The First Amendment is in serious trouble.
According to a new poll from Brookings Institution, nearly one in five college students support the use of violence against speakers who say “offensive and hurtful things”; more than half agree that shouting down such speakers is appropriate. That isn’t a shock considering what students are taught on college campuses: that group identity and politics are inextricably intertwined, and that an attack on politics means an attack on identity. But the penetration of that message has obviously reached catastrophic levels — and bears serious ramifications for the country far beyond college campuses.
What the hell happened? A loss of purpose and meaning.
Two generations ago, Americans were convinced that they could achieve whatever they had the skill and will to achieve. Today, Americans are convinced that they can be whomever they want to be.
There is a serious difference. The first statement presupposes a free society in which we take responsibility for our actions; it presupposes that others aren’t actively seeking to impede our progress. The only barrier to success is our own inability to achieve success, not a malevolent universe out to thwart us.
But today’s Americans have abandoned that image of America. Instead, they’ve substituted a vicious America, a Howard Zinn caricature in which hordes of evil bigots stand between individuals and success. We are supposedly a society plagued with the terrifying and unalterable specters of institutional racism and sexism, of bigotry and brutality. None of this is curable.
And so we have been taught to find meaning within. True freedom doesn’t exist in the outside world, with its soft, unspeakable tyrannies. True freedom exists only in our own self-definition, our subjective sense of ourselves. Solipsism becomes an animating motive.
The institutions of our society have altered to humor this perverse perspective. Even the most communally oriented institutions in American life moved toward focus on self-definition as key to life satisfaction. In 2001, for example, the Army altered their slogan to “Army of One” after two decades with the iconic “Be All You Can Be.” At the time, the Army cited research showing that “young people view[ed] military life as dehumanizing.” The Secretary of the Army, Louis Caldera, explained, “you’ve got to let them know that even though it is about selfless service, they are still individuals.”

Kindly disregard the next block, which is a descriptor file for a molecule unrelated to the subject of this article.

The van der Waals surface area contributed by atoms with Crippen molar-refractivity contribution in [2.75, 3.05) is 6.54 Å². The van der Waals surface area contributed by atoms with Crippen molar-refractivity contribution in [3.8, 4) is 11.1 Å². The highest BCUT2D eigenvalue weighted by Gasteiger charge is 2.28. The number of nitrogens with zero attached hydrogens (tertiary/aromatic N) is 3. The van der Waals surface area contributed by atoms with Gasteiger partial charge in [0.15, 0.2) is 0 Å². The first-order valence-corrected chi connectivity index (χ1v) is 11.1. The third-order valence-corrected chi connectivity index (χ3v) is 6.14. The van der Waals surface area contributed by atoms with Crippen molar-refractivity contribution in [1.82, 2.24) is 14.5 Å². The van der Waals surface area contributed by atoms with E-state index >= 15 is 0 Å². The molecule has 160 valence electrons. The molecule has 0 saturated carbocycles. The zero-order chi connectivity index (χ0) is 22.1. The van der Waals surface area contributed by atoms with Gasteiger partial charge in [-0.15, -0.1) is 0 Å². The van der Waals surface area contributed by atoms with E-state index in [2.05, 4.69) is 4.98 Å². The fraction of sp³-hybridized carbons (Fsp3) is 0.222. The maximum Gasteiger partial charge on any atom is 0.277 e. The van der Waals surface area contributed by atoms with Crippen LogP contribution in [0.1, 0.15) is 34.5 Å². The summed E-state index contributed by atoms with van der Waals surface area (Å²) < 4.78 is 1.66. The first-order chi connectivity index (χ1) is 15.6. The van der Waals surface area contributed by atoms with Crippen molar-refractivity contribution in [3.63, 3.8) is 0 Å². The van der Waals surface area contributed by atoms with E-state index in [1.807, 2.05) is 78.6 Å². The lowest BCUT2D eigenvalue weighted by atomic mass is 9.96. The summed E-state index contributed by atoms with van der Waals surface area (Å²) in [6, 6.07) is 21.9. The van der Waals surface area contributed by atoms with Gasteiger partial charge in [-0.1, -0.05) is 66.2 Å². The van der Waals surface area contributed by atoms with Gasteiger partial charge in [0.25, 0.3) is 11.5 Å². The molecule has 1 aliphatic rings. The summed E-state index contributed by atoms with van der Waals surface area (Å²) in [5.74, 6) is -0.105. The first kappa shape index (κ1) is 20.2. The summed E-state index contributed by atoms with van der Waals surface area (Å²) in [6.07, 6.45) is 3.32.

The problem was far worse on college campuses, of course. There, students were taught that their self-definition was crucial to their future success and happiness. College was no longer a place for training for a job or even for life; it became a place to “find yourself,” to “explore your horizons.” That rationale justified a massive increase in college enrollment, but it also reinforced the belief among administrators and college students than any inhibitors to that goal — such as reality — were too threatening to be allowed. “Safe spaces” had to be built. “Microaggressions” that might threaten self-definition had to be fought.
It’s not enough merely for same-sex couples to be satisfied with their lives; religious bakers must be forced to cater their weddings.
This move on college campuses was part and parcel of a broader societal problem in politics: In a pluralistic democracy, we don’t merely develop our own existences and satisfy ourselves in such self-definition. All too often, we demand that others accede to those self-definitions. And we conflate our politics with our self-definition. The world must bend to our view of ourselves. It’s not enough merely for same-sex couples to be satisfied with their lives; religious bakers must be forced to cater their weddings. It’s not enough for transgendered people to think of themselves as members of the opposite sex; everyone else must use the pronoun they decide upon. It’s not enough for impoverished people to think themselves deserving of something better; those who oppose redistributionism must agree to their program, or threaten their identities.
The result of all of this: We become atomized, while at the same time demanding that everyone else bow to our will. We become our own suns around which the planets – everyone else — must revolve. And if others step out of line, they must be destroyed for our own self-preservation. Self-defense moves from the physical realm to the realm of identity.
And so politics dies, on campus and elsewhere. Until young Americans are taught that the world owes them no honor for their own subjective self-definition, they will continue to lash out at others. The Golden Rule, the categorical imperative — all of these moral notions will fall by the wayside. In their place, the idol of self will rule all, until nothing of our society is left but atomized individuals, self-righteously seeking to destroy everyone who gets in their way.